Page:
Havelock Ellis 1859 – 1939

Havelock Ellis 1859 – 1939 was a British doctor, sexual psychologist and social reformer

Havelock Ellis and his wife Edith Lees Ellis were profoundly influenced by James Hinton, who studied homeopathy, as Havelock Ellis explains in his book Three Modern Seers.

Havelock Ellis took homeopathic remedies and understood homeopathy sufficiently to use it as an analogy in his book Studies in the Psychology of Sex.

Havelock Ellis was a correspondent of Elliot Lovegood Grant Watson.

Havelock Ellis experimented with mescalin and wrote Mescal: a new artificial paradise.

From http://en.wikipedia.org/wiki/Havelock_Ellis Ellis, son of Edward Peppen Ellis and Susannah Mary Wheatley, was born at Croydon, then a small town south of London. His father was a sea captain, his mother the daughter of a sea captain, and many other relatives lived on or near the sea.

At seven years of age, his father took him on one of his voyages, during which he called at Sydney, Callao and Antwerp. After his return, Ellis went to a fairly good school, the French and German College near Wimbledon, and afterward attended a school in Mitcham.

In April 1875 he left London on his father’s ship for Australia, and soon after his arrival in Sydney obtained a position as a master at a private school. It was discovered that he had had no training for this position and so he became a tutor for a family living a few miles from Carcoar. He spent a year there, doing a lot of reading, and then obtained a position as a master at a grammar school in Grafton. The headmaster had died and Ellis carried on the school for that year, but was too young and inexperienced to do so successfully.

At the end of the year, he returned to Sydney and, after three months’ training, was given charge of two government part-time elementary schools, one at Sparkes Creek and the other at Junction Creek.

He lived at the school house on Sparkes Creek for a year – the most eventful year of his life as he was afterwards to call it: “In Australia I gained health of body; I attained peace of soul; my life task was revealed to me; I was able to decide on a professional vocation; I became an artist in literature . . . these five points covered the whole activity of my life in the world. Some of them I should doubtless have reached without the aid of the Australian environment, scarcely all, and most of them I could never have achieved so completely if chance had not cast me into the solitude of the Liverpool Range.”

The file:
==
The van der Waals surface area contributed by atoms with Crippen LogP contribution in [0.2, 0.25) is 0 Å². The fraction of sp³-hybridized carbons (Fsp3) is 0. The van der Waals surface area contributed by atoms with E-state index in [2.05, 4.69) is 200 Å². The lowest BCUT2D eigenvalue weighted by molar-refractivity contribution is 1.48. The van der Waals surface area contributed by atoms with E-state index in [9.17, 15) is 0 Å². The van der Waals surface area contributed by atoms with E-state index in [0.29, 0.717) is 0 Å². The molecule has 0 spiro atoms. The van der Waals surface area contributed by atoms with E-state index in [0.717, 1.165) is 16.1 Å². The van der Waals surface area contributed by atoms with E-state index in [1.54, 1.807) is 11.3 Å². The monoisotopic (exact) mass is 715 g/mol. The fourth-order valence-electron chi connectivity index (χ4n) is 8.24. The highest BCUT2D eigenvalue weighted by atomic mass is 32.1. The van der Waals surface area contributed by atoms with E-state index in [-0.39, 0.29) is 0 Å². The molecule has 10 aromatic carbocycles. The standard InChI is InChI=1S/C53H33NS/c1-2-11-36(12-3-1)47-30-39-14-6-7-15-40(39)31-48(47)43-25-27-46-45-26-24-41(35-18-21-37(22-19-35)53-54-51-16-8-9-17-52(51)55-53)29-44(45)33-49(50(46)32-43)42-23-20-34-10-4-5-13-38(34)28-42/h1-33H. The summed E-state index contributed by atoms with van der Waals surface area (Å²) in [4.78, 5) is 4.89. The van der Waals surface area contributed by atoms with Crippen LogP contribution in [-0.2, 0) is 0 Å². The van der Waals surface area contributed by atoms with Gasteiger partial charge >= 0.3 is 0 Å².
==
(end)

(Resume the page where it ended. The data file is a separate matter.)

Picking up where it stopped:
Ellis returned to England in April 1879. He had decided to take up the study of sex and felt his first step must be to qualify as a medical man. He studied medicine at St Thomas’s Hospital, but never had a regular medical practice.

Havelock Ellis, another founder of the Fabian Society joined The Fellowship of the New Life in 1883, meeting other social reformers Edward Carpenter and George Bernard Shaw.

Ellis was also a Vice President of the National Council for Civil Liberties founded by by Ronald Hubert Kidd, the grandson of homeopath Joseph Kidd..

In November 1891, at the age of 32, and still a virgin, Ellis married the English writer and proponent of women’s rights, Edith Lees (none of his four sisters ever married). From the beginning, their marriage was unconventional (Edith Ellis was openly lesbian), and at the end of the honeymoon, Ellis went back to his bachelor rooms in Paddington, while she lived at Fellowship House. Their “open marriage” was the central subject in Ellis’s autobiography, My Life.

According to Ellis in My Life, his friends were much amused at his being considered an expert on sex considering the fact that he suffered from impotence until the age of 60, when he discovered that he was able to become aroused by the sight of a woman urinating. Ellis named the interest in urination “Undinism” but it is now more commonly called Urolagnia.

His Sexual Inversion, the first English medical text book on homosexuality, co-authored with John Addington Symonds, described the sexual relations of homosexual men and boys, something that Ellis did not consider to be a disease, immoral, or a crime.

The work assumes that same-sex love transcends age as well as gender taboos, as seven of the twenty one examples are of inter generational relationships. A bookseller was prosecuted in 1897 for stocking it.

Although the term itself is attributed to Ellis, he writes in 1897, “‘Homosexual’ is a barbarously hybrid word, and I claim no responsibility for it.”

Other psychologically important concepts developed by Ellis include autoerotism and narcissism, both of which were later taken up by Sigmund Freud.

Ellis was a supporter of eugenics. He served as vice-president to the Eugenics Education Society and wrote on the subject in The Task of Social Hygiene.

Havelock Ellis wrote the introduction to James Hinton‘s Life in Nature, and James Hinton: A Sketch, Philosophy and Religion: Selections from the Manuscripts of the Late James Hinton with Caroline Haddon, James Hinton’s sister.

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